Hendrik Groen is 83¼ years old, and he has decided that it is time to make something of his life. He may be rich in years, but he refuses to give in to all the trappings of old age just yet. Hendrik's hilarious and touching diary documents his life as an OAP living in a care home.
When he recruits some similarly young-at-heart friends to join his Old but Not Dead Club, Hendrik proves that love can blossom, rules can be broken and fun is within reach, even at their age. So begins a charming, poignant and moving novel that reminds us not to underestimate the oldest amongst us.
©2016 Hendrik Groen (P)2016 Penguin Books Ltd.
Writer and audiobook reviewer.
I'm not sure what to make of this translation of a huge bestseller in Holland with its anonymous author. The whole is a one year-long Diary-Blog written by Hendrik Groen, a resident in a care home in Amsterdam. Whoever the author really is, he has intimate inside knowledge of such a place.
Hendrik's blog tells us like it is - the oldest resident is 'senile as a goldfish'; dementia patients are 'trussed up like escape artists who have forgotten how to escape'. There's no shying away from the minutiae of humiliations suffered by these 'ramshackle bodies'; the nasty undercurrent of bullying between residents, or the endless groaning and complaining. This all makes it sound awful to listen to, and in some ways it is a profoundly distressing and hideous scenario of what may await us. BUT it is saved by Hendrik's spirit. As he says, it's 'sad, grim and funny' in the care home, and friendships forged there are his saviour.
Hendrik is witty, acerbic without being cruel, and switched on to his country's politics of care for the aged as well as the world. He organises outings for those able enough to join his Old but Not Dead Club; he loves his mobility scooter, and gives and receives kindness and consolation. The more Hendrik reveals about himself, the more we respect and admire him as he keeps his private tragedies to himself. He is tolerant and positive, enjoying smartening up for his Christmas dinner, and making comments which are heart-breaking and funny at the same time, 'Old people, like children, are always losing things, but no longer have a mother to tell them where to look'. He makes jokes at his own expense as when he reels at the cost of a haircut which soon will be 1 euro per hair the rate his hair loss is going.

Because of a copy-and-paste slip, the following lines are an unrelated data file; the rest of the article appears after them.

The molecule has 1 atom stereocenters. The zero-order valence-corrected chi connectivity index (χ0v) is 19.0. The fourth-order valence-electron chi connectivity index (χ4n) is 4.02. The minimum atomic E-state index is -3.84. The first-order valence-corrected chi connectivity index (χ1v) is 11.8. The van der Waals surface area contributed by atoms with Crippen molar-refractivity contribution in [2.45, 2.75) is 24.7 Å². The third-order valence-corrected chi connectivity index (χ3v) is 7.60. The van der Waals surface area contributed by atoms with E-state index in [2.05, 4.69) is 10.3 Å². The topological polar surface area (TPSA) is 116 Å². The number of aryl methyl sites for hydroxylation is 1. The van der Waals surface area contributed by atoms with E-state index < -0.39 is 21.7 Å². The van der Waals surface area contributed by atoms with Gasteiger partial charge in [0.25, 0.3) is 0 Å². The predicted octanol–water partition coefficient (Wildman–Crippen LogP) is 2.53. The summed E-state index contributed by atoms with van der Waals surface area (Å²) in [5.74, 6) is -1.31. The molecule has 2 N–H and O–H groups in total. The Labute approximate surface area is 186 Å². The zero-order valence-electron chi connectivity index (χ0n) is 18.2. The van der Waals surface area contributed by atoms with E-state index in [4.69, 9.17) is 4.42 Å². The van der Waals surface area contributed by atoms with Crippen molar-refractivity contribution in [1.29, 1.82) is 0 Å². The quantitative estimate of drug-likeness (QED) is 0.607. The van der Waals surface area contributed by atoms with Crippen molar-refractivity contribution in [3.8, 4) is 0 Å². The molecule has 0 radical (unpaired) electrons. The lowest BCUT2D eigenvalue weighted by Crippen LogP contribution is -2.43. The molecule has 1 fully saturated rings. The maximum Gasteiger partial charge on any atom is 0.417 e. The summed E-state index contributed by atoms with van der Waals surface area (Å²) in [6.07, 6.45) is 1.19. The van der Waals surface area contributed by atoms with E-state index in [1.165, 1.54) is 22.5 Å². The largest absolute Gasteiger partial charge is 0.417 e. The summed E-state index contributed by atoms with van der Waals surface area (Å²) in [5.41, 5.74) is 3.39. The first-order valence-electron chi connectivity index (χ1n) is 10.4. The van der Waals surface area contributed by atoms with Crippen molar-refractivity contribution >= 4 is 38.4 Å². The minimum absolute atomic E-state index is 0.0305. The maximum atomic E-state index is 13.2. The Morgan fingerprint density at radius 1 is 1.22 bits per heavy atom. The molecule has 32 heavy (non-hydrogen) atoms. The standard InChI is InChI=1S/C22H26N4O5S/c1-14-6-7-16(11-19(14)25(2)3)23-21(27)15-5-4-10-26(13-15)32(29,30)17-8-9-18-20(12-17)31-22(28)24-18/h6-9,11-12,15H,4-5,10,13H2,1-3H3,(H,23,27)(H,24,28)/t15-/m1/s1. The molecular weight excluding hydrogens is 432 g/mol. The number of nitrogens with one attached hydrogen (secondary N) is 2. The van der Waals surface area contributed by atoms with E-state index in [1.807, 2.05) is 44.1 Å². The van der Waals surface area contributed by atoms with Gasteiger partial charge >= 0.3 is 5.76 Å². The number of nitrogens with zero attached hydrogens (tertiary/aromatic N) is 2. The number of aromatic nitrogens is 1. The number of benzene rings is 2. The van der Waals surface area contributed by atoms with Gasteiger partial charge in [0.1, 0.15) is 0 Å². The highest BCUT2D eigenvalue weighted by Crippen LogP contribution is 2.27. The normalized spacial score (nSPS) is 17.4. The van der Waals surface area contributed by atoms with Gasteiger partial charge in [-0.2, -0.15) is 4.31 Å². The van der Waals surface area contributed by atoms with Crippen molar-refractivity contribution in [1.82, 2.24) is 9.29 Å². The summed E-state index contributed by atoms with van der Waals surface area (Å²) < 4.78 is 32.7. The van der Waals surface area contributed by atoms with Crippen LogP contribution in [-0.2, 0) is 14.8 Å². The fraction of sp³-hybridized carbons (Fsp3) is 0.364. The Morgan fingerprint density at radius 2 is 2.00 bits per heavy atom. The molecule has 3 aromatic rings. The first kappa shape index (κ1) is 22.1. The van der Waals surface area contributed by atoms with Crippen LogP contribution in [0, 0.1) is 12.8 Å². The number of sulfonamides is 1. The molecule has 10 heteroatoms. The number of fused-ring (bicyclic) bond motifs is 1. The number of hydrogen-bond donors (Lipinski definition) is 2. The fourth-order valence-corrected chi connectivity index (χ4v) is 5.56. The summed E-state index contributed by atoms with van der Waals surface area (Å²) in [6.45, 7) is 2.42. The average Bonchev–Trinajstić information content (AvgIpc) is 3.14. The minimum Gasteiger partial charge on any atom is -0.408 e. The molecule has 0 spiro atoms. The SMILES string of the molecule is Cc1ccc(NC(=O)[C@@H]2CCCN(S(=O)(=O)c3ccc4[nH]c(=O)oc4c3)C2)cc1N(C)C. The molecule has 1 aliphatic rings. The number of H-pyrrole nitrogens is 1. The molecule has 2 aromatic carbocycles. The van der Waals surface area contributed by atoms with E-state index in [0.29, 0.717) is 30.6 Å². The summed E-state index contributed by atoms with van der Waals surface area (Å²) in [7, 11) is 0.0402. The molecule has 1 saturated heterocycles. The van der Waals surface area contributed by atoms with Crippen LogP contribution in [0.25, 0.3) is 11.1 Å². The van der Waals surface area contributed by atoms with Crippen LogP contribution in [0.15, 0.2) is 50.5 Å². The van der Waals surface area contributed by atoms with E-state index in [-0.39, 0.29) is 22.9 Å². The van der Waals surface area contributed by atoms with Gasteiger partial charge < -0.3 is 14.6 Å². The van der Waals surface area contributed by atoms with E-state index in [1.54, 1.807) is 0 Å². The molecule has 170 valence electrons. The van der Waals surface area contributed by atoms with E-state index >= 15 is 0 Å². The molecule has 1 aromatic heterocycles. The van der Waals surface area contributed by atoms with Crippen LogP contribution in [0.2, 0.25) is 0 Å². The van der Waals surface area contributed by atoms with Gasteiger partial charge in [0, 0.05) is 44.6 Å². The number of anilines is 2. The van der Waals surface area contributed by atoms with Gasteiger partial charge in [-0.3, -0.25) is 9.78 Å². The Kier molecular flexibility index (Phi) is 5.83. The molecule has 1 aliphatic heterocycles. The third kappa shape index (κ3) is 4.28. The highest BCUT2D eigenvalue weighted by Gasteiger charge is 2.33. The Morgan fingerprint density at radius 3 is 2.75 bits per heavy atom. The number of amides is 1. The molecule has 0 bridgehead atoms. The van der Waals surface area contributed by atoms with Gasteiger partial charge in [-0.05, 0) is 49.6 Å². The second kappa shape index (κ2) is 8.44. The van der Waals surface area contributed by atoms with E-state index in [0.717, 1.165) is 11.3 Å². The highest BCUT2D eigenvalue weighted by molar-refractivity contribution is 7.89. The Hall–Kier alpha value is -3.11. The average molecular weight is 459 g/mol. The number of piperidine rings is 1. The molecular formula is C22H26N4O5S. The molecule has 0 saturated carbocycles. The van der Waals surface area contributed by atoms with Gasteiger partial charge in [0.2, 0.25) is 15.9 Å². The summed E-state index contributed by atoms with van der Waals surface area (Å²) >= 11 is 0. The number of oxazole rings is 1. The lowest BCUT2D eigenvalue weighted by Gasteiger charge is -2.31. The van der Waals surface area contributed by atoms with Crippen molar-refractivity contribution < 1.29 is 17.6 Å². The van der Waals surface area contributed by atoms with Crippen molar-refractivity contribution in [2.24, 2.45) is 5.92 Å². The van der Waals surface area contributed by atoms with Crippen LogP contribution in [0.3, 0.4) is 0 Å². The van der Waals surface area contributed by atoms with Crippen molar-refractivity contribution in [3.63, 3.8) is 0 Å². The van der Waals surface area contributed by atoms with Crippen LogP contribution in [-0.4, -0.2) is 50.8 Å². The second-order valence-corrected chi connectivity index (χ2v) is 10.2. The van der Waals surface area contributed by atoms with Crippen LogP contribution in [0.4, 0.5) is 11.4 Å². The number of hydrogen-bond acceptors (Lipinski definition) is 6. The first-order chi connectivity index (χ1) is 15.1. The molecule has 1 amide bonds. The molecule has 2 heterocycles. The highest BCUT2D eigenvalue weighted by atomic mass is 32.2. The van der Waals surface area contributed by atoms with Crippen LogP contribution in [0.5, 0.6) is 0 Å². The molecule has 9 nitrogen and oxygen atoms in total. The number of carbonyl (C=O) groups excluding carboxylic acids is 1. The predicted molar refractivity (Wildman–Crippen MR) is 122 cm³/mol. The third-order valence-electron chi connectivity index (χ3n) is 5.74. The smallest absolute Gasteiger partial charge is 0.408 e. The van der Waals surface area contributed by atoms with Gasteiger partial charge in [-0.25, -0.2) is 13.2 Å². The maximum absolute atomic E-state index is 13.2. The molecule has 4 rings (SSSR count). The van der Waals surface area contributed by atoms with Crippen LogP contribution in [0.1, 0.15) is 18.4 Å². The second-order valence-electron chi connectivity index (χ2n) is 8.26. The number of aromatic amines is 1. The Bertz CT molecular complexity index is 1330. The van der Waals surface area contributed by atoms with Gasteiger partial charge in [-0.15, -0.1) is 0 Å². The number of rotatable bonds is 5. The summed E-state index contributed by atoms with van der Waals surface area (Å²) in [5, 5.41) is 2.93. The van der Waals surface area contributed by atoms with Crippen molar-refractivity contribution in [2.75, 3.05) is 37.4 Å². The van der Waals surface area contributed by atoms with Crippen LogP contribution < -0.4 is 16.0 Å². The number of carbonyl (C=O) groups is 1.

The winning element is Derek Jacobi's narration which makes the whole a dramatic monologue creating Hendrik as a complete person with a full supporting cast. Jacobi himself is 78 - a younger narrator could not have done it.
This is certainly a one-off. It will move you to tears and laughter, but, dominated as it is by Hendrik's humour, courageous spirit, respect for old people, and sense of the absurd, it is ultimately a listening experience not to be missed.
Having lost two close and very elderly relatives in residential care in the past few years I recognise everything in this diary! It has been written so perceptively and with such a light touch that over its duration I experienced the entire range of emotions. Knowing that if I live long enough I could be looking at my own future made the whole thing even more poignant. There are though very many 'laugh out loud' moments and I found myself chortling away continually!Inspirational is the 'Old But Not Dead Club' and I hope that in similar circumstances I would be able to set up something similar to that! The narrator, Derek Jacobi, is brilliant and adds tremendously to the impact of the book .. it would be a pleasure to listen to him all day!
I would thoroughly recommend this book/audiobook to all ages .. but .. it should be made compulsory reading/listening for everyone's 60th birthday!!!!
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